BETTER THAN SNOW

 Thomas Baekdal: leading media analyst. 

Thomas Baekdal: leading media analyst. 

Thomas Baekdal is a leading media analyst who helps companies via strategic consulting, with clients including Condé Nast, Haymarket, and Google, and through his subscription-based magazine Baekdal PlusHe talks about his background and the digital media outlook.

What led you to set up your business providing advice on digital media through consulting and subscription based editorial?

About 20 years ago, I was working in the fashion industry. At the time, I had been hired by a design company and was travelling around Europe teaching fashion designers how to design clothes digitally. That was my first introduction to creating digital transformation.

Afterwards I shifted my job to work as the digital media manager for one of the largest fashion companies in Denmark, and, around the same time, I was also introduced to the wonderful world of digital publishing because I had launched a digital magazine.

All of this, combined, inspired me to do more. So in 2004, I turned baekdal.com (which was just a personal site up to that point) into a professional site, and then in 2010, I launched Baekdal Plus, a subscription site, and became a full-time media analyst.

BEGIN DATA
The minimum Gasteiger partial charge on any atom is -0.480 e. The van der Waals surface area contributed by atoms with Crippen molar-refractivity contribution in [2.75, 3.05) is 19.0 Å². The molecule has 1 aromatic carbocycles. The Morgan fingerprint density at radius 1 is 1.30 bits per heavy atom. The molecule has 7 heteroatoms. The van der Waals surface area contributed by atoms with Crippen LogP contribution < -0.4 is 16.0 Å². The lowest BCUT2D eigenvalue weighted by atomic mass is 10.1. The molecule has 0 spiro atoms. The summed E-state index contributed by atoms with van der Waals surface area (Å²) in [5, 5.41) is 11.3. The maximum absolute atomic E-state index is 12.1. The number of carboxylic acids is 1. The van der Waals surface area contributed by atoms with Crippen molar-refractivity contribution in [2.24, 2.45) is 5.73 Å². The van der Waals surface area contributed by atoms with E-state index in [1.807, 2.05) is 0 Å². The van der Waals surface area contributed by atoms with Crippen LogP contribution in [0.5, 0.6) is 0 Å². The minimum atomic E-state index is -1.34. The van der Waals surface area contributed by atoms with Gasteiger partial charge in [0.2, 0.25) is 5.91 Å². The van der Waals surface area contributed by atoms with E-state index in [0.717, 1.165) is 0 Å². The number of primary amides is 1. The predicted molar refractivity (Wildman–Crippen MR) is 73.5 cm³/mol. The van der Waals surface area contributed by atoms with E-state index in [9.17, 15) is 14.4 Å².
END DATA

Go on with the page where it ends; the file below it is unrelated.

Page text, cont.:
Baekdal plus: the subscription-based site providing insights into digital media. 

Baekdal plus: the subscription-based site providing insights into digital media. 

You describe helping brands navigate the ‘amazing digital disruption.’ In the face of others’ anxiety, where does your passion for digital come from?

It is something that has always been with me. As soon as I came into contact with a computer, I was completely fascinated by it, and the potential that it brings. So I started out with digital. While there were several things involving print in my early career, my mindset was always ‘digital only’, so there was never really the option for me to not be digital.

The second element is the ‘challenge of change’, something I have always loved: from way back when I was teaching fashion designers to design digitally, to the many challenges that we see today in the media. I have always found those two things to be really fascinating.

Unlike other analysts you’re a digital native, bringing a different perspective. How does this help in delivering for clients and customers?

It is absolutely essential. The critical element isn’t really that I’m digital native (although that helps too), but that I didn’t come from the media industry. Because I started my career outside the media, and because I spent 10 years working with digital media for a fashion company, I have experience in how brands think.